Friday, October 30, 2009

Work experience: more than just years on the job.

When reviewing applications for admission to MBA programs, it's likely
that you'll begin to notice a pattern. Most programs request similar
information regarding your place of residence, academic record and GMAT
score. Some programs have begun to accept the GRE as well.

It is fairly standard for a program to ask you to quantify your work
experience by total number of years or months you've committed to the
full-time workforce. Others may even inquire about internship, co-op, or
part-time experience.

Regardless of how the question is asked, the weight of the importance
lies not with how many years/months/days you braved the elements to catch
the train/bus/car to work to assume your position in your corporate-beige
yet tastefully decorated office/cubicle/desk. The significance of your
work, and therefore relevance to the MBA application, is directly related
to your contribution, the challenges you overcame, the transferable
skills you acquired, and how you grew as a leader.

At Indiana University, most successful applicants have had two or more
years of relevant work experience after an undergraduate degree. We look
at full-time and part-time job responsibilities, and consider your
skills, accomplishments, aptitude for a managerial career and knowledge
of the business environment. We also request a detailed résumé to better
understand your career progress and achievements.

Demonstration of significant and relevant work experience may be judged
slightly differently across programs; however, its importance is
universal. The experience that you've amassed in your pre-MBA career,
provides a frame of reference during classroom discussions, giving you
and your classmates a deeper, more colorful curricular debate. Additionally,
in the competitive post-MBA employment environment that exists today,
the ability to translate your work experience into demonstrated skills and leadership ability may help differentiate you from other strong candidates.

If you are currently working and planning on an MBA down the road, what
can you do now to best prepare yourself, in terms of work experience, for
a successful application? Ensure that the work you perform today and its
results are not merely ecbatic but purposeful. Take on responsibilities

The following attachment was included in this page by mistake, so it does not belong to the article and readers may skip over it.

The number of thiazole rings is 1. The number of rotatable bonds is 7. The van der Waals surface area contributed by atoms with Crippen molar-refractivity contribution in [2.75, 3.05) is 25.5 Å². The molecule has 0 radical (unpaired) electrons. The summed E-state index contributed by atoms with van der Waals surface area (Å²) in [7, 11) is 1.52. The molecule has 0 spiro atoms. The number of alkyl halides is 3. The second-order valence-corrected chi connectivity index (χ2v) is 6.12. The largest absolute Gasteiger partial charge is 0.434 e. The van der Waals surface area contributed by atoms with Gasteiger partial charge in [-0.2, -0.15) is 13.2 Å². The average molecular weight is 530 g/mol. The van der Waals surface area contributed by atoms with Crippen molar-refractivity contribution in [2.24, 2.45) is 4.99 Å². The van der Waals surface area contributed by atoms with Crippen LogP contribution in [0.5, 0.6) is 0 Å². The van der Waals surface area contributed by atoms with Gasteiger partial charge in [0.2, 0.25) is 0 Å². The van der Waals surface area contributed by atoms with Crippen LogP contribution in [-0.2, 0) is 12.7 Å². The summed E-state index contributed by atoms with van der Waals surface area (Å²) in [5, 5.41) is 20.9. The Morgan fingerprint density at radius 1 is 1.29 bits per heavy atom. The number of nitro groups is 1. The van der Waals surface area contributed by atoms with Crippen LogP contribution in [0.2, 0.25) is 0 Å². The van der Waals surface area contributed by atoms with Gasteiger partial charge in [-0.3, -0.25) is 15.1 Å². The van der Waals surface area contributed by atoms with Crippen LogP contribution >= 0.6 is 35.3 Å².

in and out of the workplace that will allow you to grow as a manager and
a leader. Good luck!

Kate O'Malley
Indiana University
Kelley School of Business
Marketing and Admissions
MBA '07

Friday, October 23, 2009

Take a Walk through the Forte MBA School Virtual Neighborhood

So many schools, so much information! The process of researching business schools can be overwhelming and the volume of information available online can easily take you off track. Let Forté help you simplify your efforts! We’re excited to launch a new feature on our website, the MBA School Virtual Neighborhood. This content-rich hub is an online research tool with access to the most important information for women who are exploring their MBA options. Find all of the information you need on Forté sponsor schools - the top business schools in the world - in one central location. Read blogs, listen to podcasts and watch school videos. We also provide a searchable calendar of admissions and women’s events and a convenient Google Map to identify schools by geographic region. Content will be updated regularly so visit often!

Thursday, October 15, 2009

When is the Right Time to Apply for an MBA?

So, you’re planning to apply for business school, but are unsure about the “best” time to apply. Should you wait until you have significant professional accomplishments to share with the admissions team? What about application rounds – is there a round you should target if you’re planning to apply for Fall 2010?

If these are some of your questions about the business school application process, you’re not alone. However, like the components of your MBA application, the “best time” to apply to business school will truly vary by individual.